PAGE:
Four Benefits of Total Body Workouts Overview
-Total body training improves workout efficiency by minimizing the fluff to get you strong and muscular in a hurry
– You’ll hit major movement patterns multiple times per week in a variety of intensities and rep ranges to stimulate the most number of muscle fibers
– When in a time-crunch, total body training is best for making huge strength gains when you’re short on time.
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Some experts say you need to work every body part individually once per week. Others say work the body as a whole, integrated unit.
I side with total body training, especially if you’re a busy professional, or student.
You don’t have all day or time each day to hammer your palmaris longus and flexor carpi ulnas because your uncles’ bodybuilding magazine said so.
Instead, you need workouts that offer the best bang for your buck.
Time efficient with enough training to build muscle and strength, but efficient enough to get you on with your life. That’s where total body training comes in. Here are 4 Benefits of Total Body Workouts.
1. Potentially Faster Gains in Strength
If strength is your goal, it’s imperative to perform movements that allow you use the most weight and greatest number of muscles. Compound movements such as squat, deadlift, and bench press variations are really FULL-body movements that build total body strength.
Back in 2000, a study compared 1 day and 3-days per week of equal-volume resistance training (McLester, et al 2000). Twenty-five experienced subjects were randomly separated into training groups.
Group one performed one day per week of strength training with three sets to failure, using rep ranges moving from three to ten reps per set. Group two performed workouts three days per week with one set to failure per day while working in the same rep ranges.
The workout volume between the two groups was exactly the same, yet group two had greater increases in both lean body mass and improved one-rep max strength. With total volume held constant, spreading the training frequency to three days per week produced superior results in both strength and size.
2. Build Muscle Faster
For those interested in size, while it’s true that isolation work (think: bicep curls, pec deck) is great for hypertrophy unless you’re a competitive bodybuilder – and most you aren’t – the more you stimulate a muscle to grow, the less likely it will grow.
Basically, endless isolation is a poor use of your time, unless you already have a significant base of total body strength, and time your curls, bro.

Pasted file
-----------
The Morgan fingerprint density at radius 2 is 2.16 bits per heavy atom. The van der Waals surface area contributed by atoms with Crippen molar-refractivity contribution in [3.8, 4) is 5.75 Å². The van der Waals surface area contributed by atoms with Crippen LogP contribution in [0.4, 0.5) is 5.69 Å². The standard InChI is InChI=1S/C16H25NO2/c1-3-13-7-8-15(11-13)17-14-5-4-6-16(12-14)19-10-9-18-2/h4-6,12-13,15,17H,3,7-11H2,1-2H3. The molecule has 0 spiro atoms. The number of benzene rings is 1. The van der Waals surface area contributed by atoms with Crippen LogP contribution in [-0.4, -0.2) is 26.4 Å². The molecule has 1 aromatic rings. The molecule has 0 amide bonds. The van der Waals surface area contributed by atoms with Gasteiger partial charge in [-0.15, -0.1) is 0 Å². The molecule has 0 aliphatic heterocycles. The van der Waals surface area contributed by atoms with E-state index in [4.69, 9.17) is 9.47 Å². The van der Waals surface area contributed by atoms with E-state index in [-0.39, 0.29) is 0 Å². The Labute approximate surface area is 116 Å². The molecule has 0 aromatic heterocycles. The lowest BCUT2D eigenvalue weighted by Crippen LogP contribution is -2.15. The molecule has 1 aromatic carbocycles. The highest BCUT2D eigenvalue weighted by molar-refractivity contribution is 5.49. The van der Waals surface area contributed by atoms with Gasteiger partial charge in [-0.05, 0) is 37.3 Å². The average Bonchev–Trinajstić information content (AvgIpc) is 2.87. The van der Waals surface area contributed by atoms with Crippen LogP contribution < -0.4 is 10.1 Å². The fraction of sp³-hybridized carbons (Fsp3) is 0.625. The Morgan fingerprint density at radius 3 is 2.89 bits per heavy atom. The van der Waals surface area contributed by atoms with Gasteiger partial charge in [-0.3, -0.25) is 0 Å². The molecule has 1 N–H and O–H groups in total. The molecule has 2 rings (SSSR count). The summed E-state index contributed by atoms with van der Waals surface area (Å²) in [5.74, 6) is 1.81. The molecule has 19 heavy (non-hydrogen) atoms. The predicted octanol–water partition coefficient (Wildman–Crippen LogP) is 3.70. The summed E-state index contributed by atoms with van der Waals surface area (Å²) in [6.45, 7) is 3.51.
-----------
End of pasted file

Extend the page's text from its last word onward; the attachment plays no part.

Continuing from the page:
Plus, It doesn’t make sense to train your “legs” one day only then wait the magical 5-7 days to train to squat again.
With full-body training – assuming appropriate loads and rest – you’re “targeting” any given muscle group 2-3x per week, for a great training frequency.
3. Total Body Training is More Time Efficient
If you’re busy with family obligations or a fast-paced career you have minimal time to train.
I get it, most of my clients are extremely busy with a limited schedule, too.
Instead of trying to perfect everything its best to pick the most effective exercises in a total body training split.
You burn a heckuva lot more calories in a given session when you perform a full-body training session as opposed to just doing an “arm day” or “shoulder day.”
4. Focus on the Essentials
The truth is that most people will only be in the gym for an hour, warm-up included. When you factor in the inevitable gym selfie and#gymlife tweets, the actual time training really isn’t that much.
While I can harp on being hardcore and just getting your work done, social media isn’t going anywhere. To maximize your training, in spite of a lack of focus, total body training eliminates the fluff and focuses on the essential movements.
Focus on the big lifts like squats, chin-ups, deadlifts, presses, and sprints in your training. Sometimes getting in, hitting the major lifts, and creating a physiological response is your best option
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- How to gain strength and get lean in less than four hours per week
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- How to exercise so it improves your life rather than consumes it
McLester, J., Bishop, E., & Guilliams, M. (2000). Comparison of 1 day and 3 days per week of equal-volume resistance training in experienced subjects. The Journal of Strength and Conditioning Research, 14(3). Retrieved from http://journals.lww.com/nsca-jscr/Abstract/2000/08000/Comparison_of_1_Day_and_3_Days_Per_Week_of.6.aspx